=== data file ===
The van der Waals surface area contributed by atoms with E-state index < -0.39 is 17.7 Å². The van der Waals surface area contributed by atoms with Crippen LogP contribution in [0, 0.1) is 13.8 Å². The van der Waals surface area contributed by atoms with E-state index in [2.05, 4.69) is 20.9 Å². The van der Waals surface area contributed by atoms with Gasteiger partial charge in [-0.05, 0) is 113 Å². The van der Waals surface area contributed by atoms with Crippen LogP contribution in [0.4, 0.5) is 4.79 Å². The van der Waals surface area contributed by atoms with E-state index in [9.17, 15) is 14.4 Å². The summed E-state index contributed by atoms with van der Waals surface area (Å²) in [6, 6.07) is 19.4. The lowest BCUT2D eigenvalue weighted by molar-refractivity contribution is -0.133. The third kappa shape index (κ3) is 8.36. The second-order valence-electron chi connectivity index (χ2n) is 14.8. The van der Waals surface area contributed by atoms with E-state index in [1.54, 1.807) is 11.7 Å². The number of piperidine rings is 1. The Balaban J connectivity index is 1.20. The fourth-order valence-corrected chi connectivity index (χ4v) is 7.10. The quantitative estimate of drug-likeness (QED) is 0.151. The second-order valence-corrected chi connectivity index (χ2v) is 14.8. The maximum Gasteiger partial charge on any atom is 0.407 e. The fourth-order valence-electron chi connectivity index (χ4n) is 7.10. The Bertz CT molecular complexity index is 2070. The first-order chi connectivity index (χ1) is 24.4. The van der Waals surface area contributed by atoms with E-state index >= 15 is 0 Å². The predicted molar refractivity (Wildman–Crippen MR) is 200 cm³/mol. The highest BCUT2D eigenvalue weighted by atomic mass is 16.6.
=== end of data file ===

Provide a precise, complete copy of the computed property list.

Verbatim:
The van der Waals surface area contributed by atoms with E-state index < -0.39 is 17.7 Å². The van der Waals surface area contributed by atoms with Crippen LogP contribution in [0, 0.1) is 13.8 Å². The van der Waals surface area contributed by atoms with E-state index in [2.05, 4.69) is 20.9 Å². The van der Waals surface area contributed by atoms with Gasteiger partial charge in [-0.05, 0) is 113 Å². The van der Waals surface area contributed by atoms with Crippen LogP contribution in [0.4, 0.5) is 4.79 Å². The van der Waals surface area contributed by atoms with E-state index in [9.17, 15) is 14.4 Å². The summed E-state index contributed by atoms with van der Waals surface area (Å²) in [6, 6.07) is 19.4. The lowest BCUT2D eigenvalue weighted by molar-refractivity contribution is -0.133. The third kappa shape index (κ3) is 8.36. The second-order valence-electron chi connectivity index (χ2n) is 14.8. The van der Waals surface area contributed by atoms with E-state index in [1.54, 1.807) is 11.7 Å². The number of piperidine rings is 1. The Balaban J connectivity index is 1.20. The fourth-order valence-corrected chi connectivity index (χ4v) is 7.10. The quantitative estimate of drug-likeness (QED) is 0.151. The second-order valence-corrected chi connectivity index (χ2v) is 14.8. The maximum Gasteiger partial charge on any atom is 0.407 e. The fourth-order valence-electron chi connectivity index (χ4n) is 7.10. The Bertz CT molecular complexity index is 2070. The first-order chi connectivity index (χ1) is 24.4. The van der Waals surface area contributed by atoms with E-state index >= 15 is 0 Å². The predicted molar refractivity (Wildman–Crippen MR) is 200 cm³/mol. The highest BCUT2D eigenvalue weighted by atomic mass is 16.6.